The segmented copolymers of this invention have at least one fluorine-containing segment, hereinafter referred to as Segment A, comprising at least four fluorine-containing monomeric units, hereinafter referred to as units, having a perfluoroalkyl group of the general formula C F where n is at least 4 and less than 20 (preferably 5 to Segment A contains at least 30 percent and up to 75 percent (preferably 40 to 70 percent) by weight of fluorine derived from the perfluoroalkyl group. The remaining segments, hereinafter referred to as Segment B, are comprised principally of polymerized monomeric units of an ethylenically unsaturated monomer, hereinafter referred to as b units, different from the a units of Segment A. Segment B is made up of at least 5 consecutive b units and contains less than 10 percent (preferably from 0 to 5 percent) by weight of fluorine in C F groups where n is as stated above. For purposes of illustrating the invention, such segmented copolymers can be represented by the generic formula:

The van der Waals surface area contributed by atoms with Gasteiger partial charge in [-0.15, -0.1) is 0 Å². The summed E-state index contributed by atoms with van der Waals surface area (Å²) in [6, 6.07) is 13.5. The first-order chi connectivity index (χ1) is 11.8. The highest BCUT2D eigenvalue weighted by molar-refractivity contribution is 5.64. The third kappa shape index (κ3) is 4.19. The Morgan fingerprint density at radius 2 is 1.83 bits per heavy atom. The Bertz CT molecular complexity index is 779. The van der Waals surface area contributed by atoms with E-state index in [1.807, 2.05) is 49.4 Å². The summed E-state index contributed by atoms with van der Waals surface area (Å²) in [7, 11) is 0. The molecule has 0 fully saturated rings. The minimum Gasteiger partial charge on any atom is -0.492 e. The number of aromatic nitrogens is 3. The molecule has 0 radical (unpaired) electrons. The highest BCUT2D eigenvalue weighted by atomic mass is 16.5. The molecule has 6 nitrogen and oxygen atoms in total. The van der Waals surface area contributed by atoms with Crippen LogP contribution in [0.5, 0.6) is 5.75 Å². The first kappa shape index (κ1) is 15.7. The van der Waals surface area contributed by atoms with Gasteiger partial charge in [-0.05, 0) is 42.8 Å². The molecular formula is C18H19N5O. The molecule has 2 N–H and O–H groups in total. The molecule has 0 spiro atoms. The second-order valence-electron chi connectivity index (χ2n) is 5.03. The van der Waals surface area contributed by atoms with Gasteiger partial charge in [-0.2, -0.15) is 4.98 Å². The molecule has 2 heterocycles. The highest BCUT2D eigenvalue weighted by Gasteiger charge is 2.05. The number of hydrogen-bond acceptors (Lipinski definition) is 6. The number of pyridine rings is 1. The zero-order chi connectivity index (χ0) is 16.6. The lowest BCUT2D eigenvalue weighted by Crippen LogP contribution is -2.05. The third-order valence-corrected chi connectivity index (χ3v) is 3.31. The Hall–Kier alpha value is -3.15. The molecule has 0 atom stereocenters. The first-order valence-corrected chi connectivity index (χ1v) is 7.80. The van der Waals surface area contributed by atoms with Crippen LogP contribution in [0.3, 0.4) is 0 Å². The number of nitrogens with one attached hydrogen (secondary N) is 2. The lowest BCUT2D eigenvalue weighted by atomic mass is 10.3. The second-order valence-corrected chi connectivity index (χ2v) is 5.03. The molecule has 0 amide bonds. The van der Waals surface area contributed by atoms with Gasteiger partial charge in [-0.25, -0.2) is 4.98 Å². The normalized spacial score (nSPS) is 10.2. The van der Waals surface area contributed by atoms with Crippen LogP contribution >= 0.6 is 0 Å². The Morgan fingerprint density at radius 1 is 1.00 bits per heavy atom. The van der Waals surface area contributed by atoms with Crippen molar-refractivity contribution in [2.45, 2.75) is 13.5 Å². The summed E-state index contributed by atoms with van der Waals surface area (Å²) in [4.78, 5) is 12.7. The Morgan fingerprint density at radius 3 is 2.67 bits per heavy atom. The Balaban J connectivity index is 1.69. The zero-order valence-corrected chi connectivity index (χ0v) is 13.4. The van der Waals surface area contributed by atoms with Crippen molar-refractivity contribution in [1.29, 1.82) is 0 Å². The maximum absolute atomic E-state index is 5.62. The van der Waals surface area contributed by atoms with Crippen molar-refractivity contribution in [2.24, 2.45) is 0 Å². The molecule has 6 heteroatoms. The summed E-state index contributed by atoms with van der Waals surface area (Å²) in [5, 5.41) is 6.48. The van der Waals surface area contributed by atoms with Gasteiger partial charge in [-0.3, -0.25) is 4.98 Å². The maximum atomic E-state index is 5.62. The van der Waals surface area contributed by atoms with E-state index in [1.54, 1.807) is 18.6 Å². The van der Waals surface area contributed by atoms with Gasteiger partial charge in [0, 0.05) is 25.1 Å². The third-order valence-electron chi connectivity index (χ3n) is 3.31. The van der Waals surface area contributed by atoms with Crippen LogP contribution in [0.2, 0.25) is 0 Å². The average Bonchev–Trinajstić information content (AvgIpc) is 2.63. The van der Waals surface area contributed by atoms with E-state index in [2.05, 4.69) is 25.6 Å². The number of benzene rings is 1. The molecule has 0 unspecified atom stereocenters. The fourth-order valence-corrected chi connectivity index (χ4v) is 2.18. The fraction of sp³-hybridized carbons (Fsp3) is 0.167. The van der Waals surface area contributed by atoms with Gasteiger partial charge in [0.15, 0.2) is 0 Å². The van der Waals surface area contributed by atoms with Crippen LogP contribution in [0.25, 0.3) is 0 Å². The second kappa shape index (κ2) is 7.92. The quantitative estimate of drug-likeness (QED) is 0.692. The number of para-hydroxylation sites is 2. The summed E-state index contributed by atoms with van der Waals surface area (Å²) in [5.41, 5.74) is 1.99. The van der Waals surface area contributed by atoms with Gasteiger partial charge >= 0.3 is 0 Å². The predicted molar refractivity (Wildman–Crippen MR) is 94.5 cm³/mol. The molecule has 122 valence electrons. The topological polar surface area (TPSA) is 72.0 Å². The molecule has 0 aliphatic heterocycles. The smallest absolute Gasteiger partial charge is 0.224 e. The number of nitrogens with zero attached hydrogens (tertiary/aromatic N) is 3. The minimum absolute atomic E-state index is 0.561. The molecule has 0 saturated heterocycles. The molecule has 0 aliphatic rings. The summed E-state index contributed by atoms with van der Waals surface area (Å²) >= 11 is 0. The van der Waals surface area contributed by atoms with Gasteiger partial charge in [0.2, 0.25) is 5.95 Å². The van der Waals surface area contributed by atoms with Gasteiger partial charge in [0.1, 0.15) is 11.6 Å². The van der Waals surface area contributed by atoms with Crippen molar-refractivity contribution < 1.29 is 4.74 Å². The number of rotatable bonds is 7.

(Segment An -(Segment 13) where m and p are integers, Segment A is from 0.5 to 80 percent by weight of the macromolecule and Segment B is from 20 to 99.5 percent by weight of the macromolecule.

These segmented copolymers may also be represented by the generic formula showing their monomeric units as follows:

where a and 12 units are as defined above; it is at least 4; r

v is 0 or an integer such that the Weight of (b) units represents less than 20% by weight of [(a) (la),,] (Segment A);

w is 0 or an integer such that the weight of (a) units represents less than 20 percent by weight of )w( )x]z (Segment B); x is at least 5; and y and z are integers.

Generally speaking, the segmented copolymers are block and graft cop:1ymers which contain a plurality of segments. In block copolymers the segments are present in a linear molecule; while in graft copolymers the segments of one polymerized species are primarly present as branches on a backbone of the dissimilar polymerized species. 7